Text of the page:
Even as I am unpacking a mixed bag of memories of my own, I am grieved knowing that those I care about are facing their own cancer detour and struggling through the rigors of treatment. Others are facing the failure of treatment and with it the unflinching reality that without a miracle, the disease will continue to advance. When I think of the challenges faced by so many others, I pray, I grieve, and I feel small and self-centered for having mixed emotions when in reality I am doing so well. So, I’ll keep a mixed bag of memories and emotions that go with it and I will remember to pray for my friends and to be thankful for each new day.

The Road to Happiness Truly is Continually Under Construction

The Road to Happiness Truly is Continually Under Construction

I agree with Linda Gray that the road to happiness truly is continually under construction. Although I have not read her similarly entitled memoir, I immediately identified with the sentiment. Over the course of the past twelve months of the cancer and chemo detour, I have gained a simpler perspective on happiness and joy.

When I was younger, I anticipated a different path than the one I have found myself taking. Among other things, I envisioned enjoying the joy and fulfillment of marriage and children. Over time, that dream gradually slipped away and the reality dawned that time had somehow marched to a faster tempo than I had realized. I had been busy with important, fulfilling pursuits that led me to places and situations that made my childhood dream less and less likely. But, they were worthwhile ways to spend my days, so I cannot say I would make different decisions should I have the impossible option of going back in time.

Then, there was cancer and for months the only pleasures were small ones. Happiness became the stuff of a moment, not a monumental event.

Even now, my focus remains on the small moments I enjoy during the day. To be happy, I try to focus on the present and the people and activities that bring me joy, even if it is simply smiling as I walk around campus to start the day on a positive note, greeting my students by name and shaking their hands as they enter the classroom, singing “Good Morning to You” to these young pupils, or watching as one who has struggled slowly begins to write his name without my help.

Maybe when I have more energy I will aspire to grander schemes of happiness, but for right now I will focus on the small moments that make up life and I have to concede that the road to happiness truly is continually under construction.

Kindergarten Tragedy and Drama

In kindergarten tragedy and drama abound. When you are five, tragedy takes on a much different meaning than for most of the rest of the world. Yesterday afternoon, one of the tragedies faced by a young learner in my class was not being called on to share at exactly the moment the child wanted to share. The student was so upset I was shocked. Talk about wailing and gnashing of teeth! But, we were all just a little bit on edge after back to back days of emergency drills. My students performed pretty flawlessly for their first fire drill of the school year on Wednesday. For many of them, it was their first ever! They walked and remained quiet as we had practiced. I was impressed with how they followed directions during the exercise.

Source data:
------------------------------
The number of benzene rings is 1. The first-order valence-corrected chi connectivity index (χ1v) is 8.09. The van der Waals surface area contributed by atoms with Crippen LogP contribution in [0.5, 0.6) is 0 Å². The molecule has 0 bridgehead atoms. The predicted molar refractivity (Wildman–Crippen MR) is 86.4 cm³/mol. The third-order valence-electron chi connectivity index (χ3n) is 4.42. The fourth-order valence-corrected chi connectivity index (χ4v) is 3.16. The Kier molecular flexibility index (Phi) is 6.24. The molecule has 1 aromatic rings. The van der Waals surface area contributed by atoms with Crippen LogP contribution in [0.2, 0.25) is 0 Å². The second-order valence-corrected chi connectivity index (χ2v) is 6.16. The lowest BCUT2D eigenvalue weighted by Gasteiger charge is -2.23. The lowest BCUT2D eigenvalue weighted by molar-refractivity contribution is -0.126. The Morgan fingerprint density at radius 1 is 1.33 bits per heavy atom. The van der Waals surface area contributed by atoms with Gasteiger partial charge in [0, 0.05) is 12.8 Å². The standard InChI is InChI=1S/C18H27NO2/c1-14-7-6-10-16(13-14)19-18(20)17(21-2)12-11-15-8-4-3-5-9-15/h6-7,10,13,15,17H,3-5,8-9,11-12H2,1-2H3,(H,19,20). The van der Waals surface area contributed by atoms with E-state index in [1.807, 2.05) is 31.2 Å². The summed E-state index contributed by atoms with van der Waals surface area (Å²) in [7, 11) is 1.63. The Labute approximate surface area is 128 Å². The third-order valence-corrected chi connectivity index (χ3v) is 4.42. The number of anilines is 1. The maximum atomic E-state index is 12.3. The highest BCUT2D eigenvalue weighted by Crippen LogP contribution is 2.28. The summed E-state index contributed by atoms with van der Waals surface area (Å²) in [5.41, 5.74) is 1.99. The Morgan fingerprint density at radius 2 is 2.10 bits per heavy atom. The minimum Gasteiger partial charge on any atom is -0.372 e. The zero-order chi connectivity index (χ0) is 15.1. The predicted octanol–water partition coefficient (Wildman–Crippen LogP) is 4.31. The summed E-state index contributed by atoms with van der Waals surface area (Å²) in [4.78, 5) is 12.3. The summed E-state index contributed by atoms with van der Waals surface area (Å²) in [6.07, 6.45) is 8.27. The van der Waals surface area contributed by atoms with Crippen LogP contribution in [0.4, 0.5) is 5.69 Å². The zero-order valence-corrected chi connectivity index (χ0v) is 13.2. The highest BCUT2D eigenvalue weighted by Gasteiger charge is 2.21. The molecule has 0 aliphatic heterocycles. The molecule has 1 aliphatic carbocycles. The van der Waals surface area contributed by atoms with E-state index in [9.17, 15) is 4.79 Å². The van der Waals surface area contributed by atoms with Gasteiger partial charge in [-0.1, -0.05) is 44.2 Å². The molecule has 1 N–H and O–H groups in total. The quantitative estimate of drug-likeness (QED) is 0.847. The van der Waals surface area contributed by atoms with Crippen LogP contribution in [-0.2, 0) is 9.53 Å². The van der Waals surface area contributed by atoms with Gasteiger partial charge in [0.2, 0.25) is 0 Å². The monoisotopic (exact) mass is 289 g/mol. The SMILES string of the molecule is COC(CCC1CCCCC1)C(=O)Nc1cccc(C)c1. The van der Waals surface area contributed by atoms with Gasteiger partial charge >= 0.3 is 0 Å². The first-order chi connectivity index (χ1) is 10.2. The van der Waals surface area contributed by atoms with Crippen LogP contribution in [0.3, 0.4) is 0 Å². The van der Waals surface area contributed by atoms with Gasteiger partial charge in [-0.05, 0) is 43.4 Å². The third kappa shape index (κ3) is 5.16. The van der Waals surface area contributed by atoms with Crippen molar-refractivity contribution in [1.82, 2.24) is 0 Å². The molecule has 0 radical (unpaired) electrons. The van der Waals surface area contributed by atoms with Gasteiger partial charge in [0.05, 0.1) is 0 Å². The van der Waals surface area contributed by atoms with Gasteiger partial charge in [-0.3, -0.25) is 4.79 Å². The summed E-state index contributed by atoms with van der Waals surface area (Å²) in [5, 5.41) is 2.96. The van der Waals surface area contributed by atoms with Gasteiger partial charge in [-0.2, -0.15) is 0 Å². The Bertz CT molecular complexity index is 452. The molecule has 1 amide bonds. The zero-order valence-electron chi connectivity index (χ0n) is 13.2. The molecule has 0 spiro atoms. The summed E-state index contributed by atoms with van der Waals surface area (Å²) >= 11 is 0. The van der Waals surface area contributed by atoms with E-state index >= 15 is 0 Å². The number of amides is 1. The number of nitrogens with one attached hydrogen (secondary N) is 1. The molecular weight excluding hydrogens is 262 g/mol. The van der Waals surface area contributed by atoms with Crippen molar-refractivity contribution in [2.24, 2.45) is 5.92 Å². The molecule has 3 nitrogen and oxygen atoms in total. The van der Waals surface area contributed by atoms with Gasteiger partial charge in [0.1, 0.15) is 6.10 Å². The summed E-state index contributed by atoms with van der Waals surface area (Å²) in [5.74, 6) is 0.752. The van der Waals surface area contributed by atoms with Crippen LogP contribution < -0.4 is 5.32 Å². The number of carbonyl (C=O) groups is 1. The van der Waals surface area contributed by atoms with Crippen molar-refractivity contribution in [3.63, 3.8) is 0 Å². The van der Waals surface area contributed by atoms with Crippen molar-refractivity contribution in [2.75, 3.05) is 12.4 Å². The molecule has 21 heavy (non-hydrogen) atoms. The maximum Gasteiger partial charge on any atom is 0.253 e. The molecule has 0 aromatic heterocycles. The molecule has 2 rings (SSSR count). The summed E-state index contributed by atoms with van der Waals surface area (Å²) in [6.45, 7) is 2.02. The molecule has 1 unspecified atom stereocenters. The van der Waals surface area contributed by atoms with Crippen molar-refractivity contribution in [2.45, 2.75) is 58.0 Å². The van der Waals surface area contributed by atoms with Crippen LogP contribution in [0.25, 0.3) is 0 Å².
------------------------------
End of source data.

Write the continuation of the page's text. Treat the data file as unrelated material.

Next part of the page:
Yesterday, we had probably the scariest of all drills required in California public schools: run, hide, and defend. In this simulation, we practice what measures we would take in the event of an active shooter on campus. In some ways, students enjoy the exercise because we hunker down in the dark behind a fort that I singlehandedly improvise in the few moments between the beginning of the drill and when the administration comes to the door to check on my engineering skill, as well as the children’s ability to mute themselves and remain out of sight.

As with the fire drill, my students did a pretty amazing job, considering they are all of five or six years old and we were sitting in tight quarters on a tile floor for about 20 minutes. When students considered the purpose behind the simulation and the what would be at stake, a couple of them became afraid. But, I reassured them it was only a practice, although I was careful to not assure them they would never have to do this for real. Nevertheless, most of the students overcame their fear quickly and when the exercise was over, were immediately distracted by the novelty of inspecting fascinating things found on my desk, which they are never allowed to approach and for good reason–my desk is a catch-all shielded behind a fourth grader high bookcase. The students cannot easily see my unremarkable, metal teacher desk since it is surrounded by play kitchen furniture and the taller-than-them bookcase.

In addition to my lunch bag, travel mug, and school district issued laptop, anything that I can’t remember where it should be kept or that I have never seen before ends up on top of my desk until I can deal with it. Consequently, my desk is a virtual treasure trove of miscellany, including various magnetized objects. I imagine they are doing their best to figure out the tall person in the room and somehow to feel more comfortable with this newfound student-teacher relationship.